Pro-Throne ad featuring Ray Scott circa 1972.

In today’s post, Sittin’ on the Throne, we take a look back at the beginning of contemporary bass fishing and the world of early bass boats.  So much has changed over the years, and bass boats are a good example how technology evolves in the world of bass fishing.  One example is in the swivel seats and butt seats all bass boats became known for.  In fact, it was these seats that signified the boat was a bass boat and you were a bass angler.

Today these seats are mostly relegated to the back of the truck or placed in the garage until the boat is sold. Back in the day, though, these seats were used 100% of the time.  It goes back to the days of anglers fishing out of a canoe or small aluminum boat, where they sat on a hard bench seat, usually with a throw cushion under their butt.  These platforms were generally unstable and the lower center of gravity kept the angler from falling out of the boat and gave the fish less of an opportunity to see the angler, or so the angler thought.

When bass boats started to become a thing in the late 1960s, the seats became standard issue.  They provided a comfortable means in which to fish all day.  But what was the option for the budding bass angler who didn’t have a bass boat and wanted to fit their bow rider or jon boat with casting seats?  Well, one option was the Machine Design Inc. Pro Throne. For $75.00 ($64.00 if you were a B.A.S.S. member) you could outfit your non-bass boat and make it a rig the pros would fish out of. Heck, even Mr. Bass himself, Ray Scott endorsed the product.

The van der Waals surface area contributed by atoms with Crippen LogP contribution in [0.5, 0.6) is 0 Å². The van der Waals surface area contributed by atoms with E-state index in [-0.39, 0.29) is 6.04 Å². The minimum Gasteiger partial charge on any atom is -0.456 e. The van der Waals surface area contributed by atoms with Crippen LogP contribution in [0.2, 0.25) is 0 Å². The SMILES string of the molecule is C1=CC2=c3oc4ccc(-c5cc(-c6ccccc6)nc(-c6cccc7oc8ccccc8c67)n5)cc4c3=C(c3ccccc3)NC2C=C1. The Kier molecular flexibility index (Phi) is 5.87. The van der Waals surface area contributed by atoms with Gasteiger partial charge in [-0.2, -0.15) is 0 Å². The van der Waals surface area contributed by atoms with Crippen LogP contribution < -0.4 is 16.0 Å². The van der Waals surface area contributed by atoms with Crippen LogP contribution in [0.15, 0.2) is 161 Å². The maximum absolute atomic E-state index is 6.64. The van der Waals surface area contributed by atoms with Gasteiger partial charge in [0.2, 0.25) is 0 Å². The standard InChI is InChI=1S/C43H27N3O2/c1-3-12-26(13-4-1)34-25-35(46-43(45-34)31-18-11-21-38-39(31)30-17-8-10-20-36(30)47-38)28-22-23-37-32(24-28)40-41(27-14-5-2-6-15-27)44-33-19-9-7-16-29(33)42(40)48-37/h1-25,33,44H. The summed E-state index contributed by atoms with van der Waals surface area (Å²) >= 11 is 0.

Here are Scott’s words:

“the new ‘Pro-Throne’ is the finest Bass boat seat on the market.  You feel like a king if you catch ’em or not.”

Scott was an avid proponent of The Pro Throne, so much so he had his first B.A.S.S. office outfitted with them.  In reading Bob Cobb’s book, The B.A.S.S. Story Unplugged, Cobb relays to the reader he “Started his career at B.A.S.S. with a typewriter, a box full of phone numbers, and a Pro Throne to sit on.”  

As bass fishing gained in popularity and competition grew, anglers such as Jimmy Houston, Roland Martin, and Rick Clunn started the movement to get rid of the seats.  With the seats gone, it provided more room on the front deck, but more importantly it put the angler in a better position to cast and see what was going on in and at the surface of the water.  By the late 1970s, you might have seen half the bass boats on the water with the seats installed, and more and more anglers moving toward the butt rest.  Today, you rarely even see a butt rest on a bass boat.

The days of the Pro Throne are over but it’s always good to go back and see just how certain things helped define the sport we all enjoy today.

Check Out Bob Cobb’s Book, The B.A.S.S. Story Unplugged